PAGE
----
JEFFERSON CITY - Where to cut taxes rather than whether to cut is emerging as the dominate tax issue for Missouri lawmakers.
Gov. Mel Carnahan started the debate when he proposed that lawmakers cut the state sales tax one-quarter of a penny.
The urgency for a tax cut has been expedited by a tax surplus of about 150 million dollars above the amount the state is allowed to collect under the Hancock Amendment.
The governor's proposed tax cut was intended to eliminate or reduce Hancock tax refunds, which the administration says will cost more to calculate and implement than simply cutting the tax rate.
The state has "two options given the strength of the economy and the Hancock limitation," said MU Economist Edward Robb. "Continue at the current tax level and give back the excess, or reduce the amount of tax received. By mitigating the need to reduce the amount of taxes we're collecting, we won't have to refund at the end of the year," Robb said.
The governor's proposal would cut the sales tax rate from 4 percent to 3.75 percent. Consumers would save a penny for every $4 spent and it would cost the state about $150 million.
But once the governor opened the door to the idea of tax cuts, other ideas walked into the legislative halls.
One alternative to the governor's plan has been offered by Rep. Rich Chrismer, R-St. Peters, who has been campaigning for three years for a bill that would eliminate sales tax on food.
Chrismer said people will save more with his bill and the cost to the state will be the same as the governor's tax cut. In addition, Missouri would join 27 other states that exempt food from state sales tax.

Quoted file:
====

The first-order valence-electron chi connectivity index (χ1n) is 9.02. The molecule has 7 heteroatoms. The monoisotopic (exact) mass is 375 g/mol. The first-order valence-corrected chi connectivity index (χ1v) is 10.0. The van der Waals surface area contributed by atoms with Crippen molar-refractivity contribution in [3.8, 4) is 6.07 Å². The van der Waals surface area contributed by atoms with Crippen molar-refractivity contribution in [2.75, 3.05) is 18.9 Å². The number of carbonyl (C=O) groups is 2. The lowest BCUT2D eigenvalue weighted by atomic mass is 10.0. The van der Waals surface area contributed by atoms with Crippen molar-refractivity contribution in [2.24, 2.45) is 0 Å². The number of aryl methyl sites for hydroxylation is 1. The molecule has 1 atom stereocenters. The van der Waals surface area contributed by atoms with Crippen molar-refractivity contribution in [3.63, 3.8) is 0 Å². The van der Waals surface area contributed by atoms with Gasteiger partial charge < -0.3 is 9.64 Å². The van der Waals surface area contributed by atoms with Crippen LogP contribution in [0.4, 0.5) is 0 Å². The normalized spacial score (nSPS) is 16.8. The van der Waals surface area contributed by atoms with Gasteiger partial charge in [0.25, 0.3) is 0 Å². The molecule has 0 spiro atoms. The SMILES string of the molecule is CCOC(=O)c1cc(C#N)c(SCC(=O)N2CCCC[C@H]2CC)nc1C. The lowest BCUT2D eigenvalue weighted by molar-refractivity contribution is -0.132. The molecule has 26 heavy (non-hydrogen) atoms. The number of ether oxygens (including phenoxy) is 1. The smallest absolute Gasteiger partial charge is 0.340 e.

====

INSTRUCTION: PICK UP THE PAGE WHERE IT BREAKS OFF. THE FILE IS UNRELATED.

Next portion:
"Under my bill, people can save up to four dollars per 100 dollars," Chrismer said. " With (the governor's) it would be 25 cents per 100 dollars. Rich people save more under the governor's tax cut, but my tax break is for all citizens of the state of Missouri."
But House Ways and Means Committee Chairman Ken Jacob, D-Columbia, disagreed.
"It costs too much money to do," Jacob said of the food exemption bill. "That's the major problem with it. And under the governor's bill, everyone benefits the same. It doesn't favor anyone, it's across the board. The more money you spend, the more disposable income you have."
Sen. Frank Flotron, R-St. Louis County, has proposed a similar bill that would exempt food from sales tax and increase tax deductions for dependent children and elderly.
Another tax cut bill sponsored by Rep. Russell Gunn, D-St. Louis County, proposes a sales tax exemption on clothing that costs less than $1,000.
"I'm trying to get some relief for people who have to buy clothes," Gunn said. "They are a basic need. Other states, including New Jersey, Delaware and Minnesota don't have sales tax on clothes. It would benefit everybody."
In addition to giving families a break when buying clothes for growing children, Gunn said the bill might bring the price of some clothing down.
Meanwhile, scores of other, lesser known tax cut bills wait in the wings for a chance to be heard in the legislature.
"They could vote for both mine and the governor's bills, but I'm not going to hold my breath," Chrismer said.
Indeed, the administration throws cold water on that idea.
The administration's budget director, Mark Ward, said the governor's two measures are estimated to cost $150 million -- the amount of the tax surplus -- but that the state would not be able to handle any additional tax cuts.
The proposal "does not take into account any other tax cuts," Ward said. "If there are other proposals, discussion centers on one or the other but not both."
Meanwhile, there's been a hint from Republicans they may propose an income and corporate tax cut by eliminating the education tax increases passed a couple of years ago.
Republicans charge it's that tax increase package, pushed by the governor, which has brought state revenues above the Hancock limit.
"It's inaccurate to call it (the governor's tax cut plan) a tax cut bill," Flotron said. "It's really a tax shift. We would have had to make refunds on income tax and this would curtail that. It's political spin doctoring."
When the governor's bill was presented to the House Ways and Means Committee last month, Republicans argued that a tax cut never would have been needed if the Democratic governor had not increased taxes in 1993.
"Sometime soon, it'll be time for us to propose a vote on (the 1993) tax increase," said Flotron, the Senate Republican leader.
"It's made a number of people angry for a long time and I believe we ought to put it to the people for a vote."